While deicing boots have undoubtedly saved many lives and have permitted flight into known icing conditions, it is important to note that they are unable to handle extremely severe icing. In these cases, ice can accumulate faster than the boots can shed it or, ice can accumulate on non-booted surfaces to the point where it weighs the aircraft down until it is overweight and no longer flyable.

Deicing boots are most commonly seen on medium-sized airliners and utility aircraft. Larger airliners and military jets tend to use heating systems that are installed underneath the wing's leading edge, keeping it constantly warm and preventing ice from forming.

Friday, January 19, 2007

The internet is an amazing thing. For example, I stumbled across the Official Site of the Chickasaw nation (a Native American people of the United States, originally from present-day Mississippi, now mostly living in Oklahoma) and found their first aviatrix was Pearl Carter Scott. She got her pilot's license at the age of 13! And believe it or not, this was back in the year 1928 -- almost 80 years ago.

So you see, women have been pilots for a long, long time. Women of all races and tribes, too! Read more at:

She was a student of Wiley Post (a famous pilot from the early 1900s and supporter of women pilots), so you can see that website, for more info.

Thursday, January 18, 2007

I've posted three pictures in this entry showing "close" proximity to other aircraft in flight. I say "close" because you have to consider how large the aircraft is, and how small it appears. All of these aircraft are at least 1000' vertically distant (automation makes this very reliable), and usually some horizontal seperation. However, not a lot, because there are routes in the sky that pilots fly. Just like an airborne highway system. But because we don't have to worry about damaging our suspensions by going off-roading, we can accept short cuts to save time.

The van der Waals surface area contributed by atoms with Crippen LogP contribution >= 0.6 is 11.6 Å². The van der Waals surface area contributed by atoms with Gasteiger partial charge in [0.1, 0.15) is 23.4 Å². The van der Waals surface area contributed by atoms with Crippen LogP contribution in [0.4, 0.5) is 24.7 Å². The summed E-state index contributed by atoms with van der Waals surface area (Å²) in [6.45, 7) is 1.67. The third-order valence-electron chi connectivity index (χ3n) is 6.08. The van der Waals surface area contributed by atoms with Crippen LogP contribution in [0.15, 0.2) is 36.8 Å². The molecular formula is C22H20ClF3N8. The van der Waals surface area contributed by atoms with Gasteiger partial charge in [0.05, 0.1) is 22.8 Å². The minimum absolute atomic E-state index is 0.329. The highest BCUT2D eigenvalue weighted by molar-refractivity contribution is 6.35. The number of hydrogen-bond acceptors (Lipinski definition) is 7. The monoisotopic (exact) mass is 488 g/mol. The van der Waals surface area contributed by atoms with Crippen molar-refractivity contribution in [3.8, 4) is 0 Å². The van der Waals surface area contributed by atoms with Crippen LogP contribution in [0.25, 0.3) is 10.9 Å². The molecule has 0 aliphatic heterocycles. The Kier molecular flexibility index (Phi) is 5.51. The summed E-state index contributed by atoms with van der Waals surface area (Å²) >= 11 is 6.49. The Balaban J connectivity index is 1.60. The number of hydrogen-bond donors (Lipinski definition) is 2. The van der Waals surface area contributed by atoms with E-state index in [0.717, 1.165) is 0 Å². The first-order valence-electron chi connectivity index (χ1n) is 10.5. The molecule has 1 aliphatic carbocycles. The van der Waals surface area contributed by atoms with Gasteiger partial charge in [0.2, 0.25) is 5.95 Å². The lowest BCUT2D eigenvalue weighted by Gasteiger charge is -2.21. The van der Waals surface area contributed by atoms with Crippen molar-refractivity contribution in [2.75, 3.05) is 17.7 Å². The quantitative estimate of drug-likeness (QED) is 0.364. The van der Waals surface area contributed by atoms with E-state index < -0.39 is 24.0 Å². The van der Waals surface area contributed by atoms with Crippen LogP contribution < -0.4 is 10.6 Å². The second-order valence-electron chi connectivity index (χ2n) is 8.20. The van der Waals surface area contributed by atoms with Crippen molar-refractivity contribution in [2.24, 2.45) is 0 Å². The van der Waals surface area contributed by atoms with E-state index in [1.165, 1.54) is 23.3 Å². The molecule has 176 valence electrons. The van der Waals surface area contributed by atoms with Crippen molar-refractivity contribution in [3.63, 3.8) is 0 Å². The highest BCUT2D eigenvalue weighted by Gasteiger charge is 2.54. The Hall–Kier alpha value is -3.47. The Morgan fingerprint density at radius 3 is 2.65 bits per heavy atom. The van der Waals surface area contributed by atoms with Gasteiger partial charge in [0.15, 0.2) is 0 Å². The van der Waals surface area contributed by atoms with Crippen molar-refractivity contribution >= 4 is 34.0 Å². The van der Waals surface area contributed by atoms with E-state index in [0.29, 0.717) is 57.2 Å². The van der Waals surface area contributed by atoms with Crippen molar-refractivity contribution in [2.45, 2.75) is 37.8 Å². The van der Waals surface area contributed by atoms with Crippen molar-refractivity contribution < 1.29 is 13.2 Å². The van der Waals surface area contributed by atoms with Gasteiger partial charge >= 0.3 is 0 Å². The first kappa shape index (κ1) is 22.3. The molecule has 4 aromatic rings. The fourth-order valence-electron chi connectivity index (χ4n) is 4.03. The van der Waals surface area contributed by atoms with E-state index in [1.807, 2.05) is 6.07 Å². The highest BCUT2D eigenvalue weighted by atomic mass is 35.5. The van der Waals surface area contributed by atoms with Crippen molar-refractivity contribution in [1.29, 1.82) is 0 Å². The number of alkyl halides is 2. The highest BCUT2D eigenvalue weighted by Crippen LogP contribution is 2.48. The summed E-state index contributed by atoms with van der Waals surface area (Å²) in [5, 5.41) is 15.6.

These charted "jet" routes (there are also V-Victor airways at lower altitudes) connect various navigation aids around the world. They used to be between NDB (non directional beacons--like radio stations putting out a signal) and VORs (very high frequency omnidirectional receivers), but are more and more relying on GPS designated intersections.

Pilots usually use paper "maps" to navigate their way around (given permission by Air Traffic Controllers of course), produced by Jeppesen.

From Wikipedia:

Jeppesen (formerly Jeppesen Sanderson, and still used today) is an American company that specialises in aeronautical charting and navigation services, flight planning, pilot supplies and aviation training. The company is a subsidiary of Boeing Commercial Airplanes. Jeppesen also publishes related software, some of which is used on its electronic flight bag product line.

The company was founded in 1934 by Elrey Borge Jeppesen, a pilot himself working for Varney Airlines, who was the first to make aeronautical charts for pilots to navigate in flight. The information he collected and the charts he drew were at first only for personal use, but fellow pilots quickly saw the benefits of using these charts and
Jeppesen started selling copies of his chart book for 10 dollars. Other pilots started to collect data on their own routes and handing this to Jeppesen for him to include in his navigation book.

United Airlines, the airline Jeppesen worked for in the late 1930s after Varney airlines had merged with several other companies to form United Airlines, was one of the first airlines to start using Jeppesen's charts. After a while the chart business started taking up so much of Jeppesen's time that he quit his job as a Captain and became dedicated to making charts.